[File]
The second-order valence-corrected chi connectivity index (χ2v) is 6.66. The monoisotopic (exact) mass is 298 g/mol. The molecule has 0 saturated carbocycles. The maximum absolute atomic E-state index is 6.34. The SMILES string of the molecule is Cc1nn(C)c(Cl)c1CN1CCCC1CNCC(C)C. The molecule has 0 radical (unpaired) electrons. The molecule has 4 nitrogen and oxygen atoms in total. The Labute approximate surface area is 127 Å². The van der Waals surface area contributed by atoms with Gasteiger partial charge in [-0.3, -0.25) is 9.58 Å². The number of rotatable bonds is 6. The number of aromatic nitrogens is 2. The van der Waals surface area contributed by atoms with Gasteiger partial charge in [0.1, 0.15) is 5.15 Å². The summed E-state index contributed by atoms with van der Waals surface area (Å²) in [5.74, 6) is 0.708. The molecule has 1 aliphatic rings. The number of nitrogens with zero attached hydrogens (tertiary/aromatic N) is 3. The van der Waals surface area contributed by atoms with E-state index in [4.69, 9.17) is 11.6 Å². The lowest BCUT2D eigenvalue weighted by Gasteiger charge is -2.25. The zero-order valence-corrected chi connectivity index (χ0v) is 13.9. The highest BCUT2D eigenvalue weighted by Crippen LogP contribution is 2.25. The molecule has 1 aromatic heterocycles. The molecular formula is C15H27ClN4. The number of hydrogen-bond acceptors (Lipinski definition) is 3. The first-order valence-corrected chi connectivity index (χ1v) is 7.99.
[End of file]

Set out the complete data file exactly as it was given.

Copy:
The second-order valence-corrected chi connectivity index (χ2v) is 6.66. The monoisotopic (exact) mass is 298 g/mol. The molecule has 0 saturated carbocycles. The maximum absolute atomic E-state index is 6.34. The SMILES string of the molecule is Cc1nn(C)c(Cl)c1CN1CCCC1CNCC(C)C. The molecule has 0 radical (unpaired) electrons. The molecule has 4 nitrogen and oxygen atoms in total. The Labute approximate surface area is 127 Å². The van der Waals surface area contributed by atoms with Gasteiger partial charge in [-0.3, -0.25) is 9.58 Å². The number of rotatable bonds is 6. The number of aromatic nitrogens is 2. The van der Waals surface area contributed by atoms with Gasteiger partial charge in [0.1, 0.15) is 5.15 Å². The summed E-state index contributed by atoms with van der Waals surface area (Å²) in [5.74, 6) is 0.708. The molecule has 1 aliphatic rings. The number of nitrogens with zero attached hydrogens (tertiary/aromatic N) is 3. The van der Waals surface area contributed by atoms with E-state index in [4.69, 9.17) is 11.6 Å². The lowest BCUT2D eigenvalue weighted by Gasteiger charge is -2.25. The zero-order valence-corrected chi connectivity index (χ0v) is 13.9. The highest BCUT2D eigenvalue weighted by Crippen LogP contribution is 2.25. The molecule has 1 aromatic heterocycles. The molecular formula is C15H27ClN4. The number of hydrogen-bond acceptors (Lipinski definition) is 3. The first-order valence-corrected chi connectivity index (χ1v) is 7.99.